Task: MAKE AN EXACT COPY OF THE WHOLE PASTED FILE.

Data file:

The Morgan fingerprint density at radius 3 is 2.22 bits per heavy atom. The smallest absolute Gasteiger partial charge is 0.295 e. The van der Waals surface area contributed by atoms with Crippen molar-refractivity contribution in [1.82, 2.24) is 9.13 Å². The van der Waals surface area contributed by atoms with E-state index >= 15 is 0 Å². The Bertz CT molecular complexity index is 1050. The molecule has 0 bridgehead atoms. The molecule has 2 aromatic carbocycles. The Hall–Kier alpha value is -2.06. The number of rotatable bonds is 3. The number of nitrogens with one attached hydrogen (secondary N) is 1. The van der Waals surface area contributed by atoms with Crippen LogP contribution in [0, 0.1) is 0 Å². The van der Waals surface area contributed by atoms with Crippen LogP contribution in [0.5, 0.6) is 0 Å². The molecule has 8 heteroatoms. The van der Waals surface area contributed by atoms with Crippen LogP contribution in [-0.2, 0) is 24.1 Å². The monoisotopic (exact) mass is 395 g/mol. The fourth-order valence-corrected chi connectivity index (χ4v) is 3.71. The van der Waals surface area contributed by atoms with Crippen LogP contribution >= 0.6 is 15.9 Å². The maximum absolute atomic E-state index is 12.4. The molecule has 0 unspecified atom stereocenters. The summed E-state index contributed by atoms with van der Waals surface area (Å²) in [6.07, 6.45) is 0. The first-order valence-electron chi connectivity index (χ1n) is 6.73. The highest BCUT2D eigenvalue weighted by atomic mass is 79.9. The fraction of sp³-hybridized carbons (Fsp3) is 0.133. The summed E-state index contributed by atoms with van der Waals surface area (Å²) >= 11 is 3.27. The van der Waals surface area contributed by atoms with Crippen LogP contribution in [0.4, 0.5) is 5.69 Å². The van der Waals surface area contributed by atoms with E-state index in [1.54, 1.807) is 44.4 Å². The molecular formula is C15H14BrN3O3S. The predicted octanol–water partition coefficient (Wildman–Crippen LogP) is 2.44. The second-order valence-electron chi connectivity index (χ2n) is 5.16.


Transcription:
The Morgan fingerprint density at radius 3 is 2.22 bits per heavy atom. The smallest absolute Gasteiger partial charge is 0.295 e. The van der Waals surface area contributed by atoms with Crippen molar-refractivity contribution in [1.82, 2.24) is 9.13 Å². The van der Waals surface area contributed by atoms with E-state index >= 15 is 0 Å². The Bertz CT molecular complexity index is 1050. The molecule has 0 bridgehead atoms. The molecule has 2 aromatic carbocycles. The Hall–Kier alpha value is -2.06. The number of rotatable bonds is 3. The number of nitrogens with one attached hydrogen (secondary N) is 1. The van der Waals surface area contributed by atoms with Crippen LogP contribution in [0, 0.1) is 0 Å². The van der Waals surface area contributed by atoms with Crippen LogP contribution in [0.5, 0.6) is 0 Å². The molecule has 8 heteroatoms. The van der Waals surface area contributed by atoms with Crippen LogP contribution in [-0.2, 0) is 24.1 Å². The monoisotopic (exact) mass is 395 g/mol. The fourth-order valence-corrected chi connectivity index (χ4v) is 3.71. The van der Waals surface area contributed by atoms with Crippen LogP contribution >= 0.6 is 15.9 Å². The maximum absolute atomic E-state index is 12.4. The molecule has 0 unspecified atom stereocenters. The summed E-state index contributed by atoms with van der Waals surface area (Å²) in [6.07, 6.45) is 0. The first-order valence-electron chi connectivity index (χ1n) is 6.73. The highest BCUT2D eigenvalue weighted by atomic mass is 79.9. The fraction of sp³-hybridized carbons (Fsp3) is 0.133. The summed E-state index contributed by atoms with van der Waals surface area (Å²) >= 11 is 3.27. The van der Waals surface area contributed by atoms with Crippen LogP contribution in [0.4, 0.5) is 5.69 Å². The van der Waals surface area contributed by atoms with E-state index in [1.54, 1.807) is 44.4 Å². The molecular formula is C15H14BrN3O3S. The predicted octanol–water partition coefficient (Wildman–Crippen LogP) is 2.44. The second-order valence-electron chi connectivity index (χ2n) is 5.16.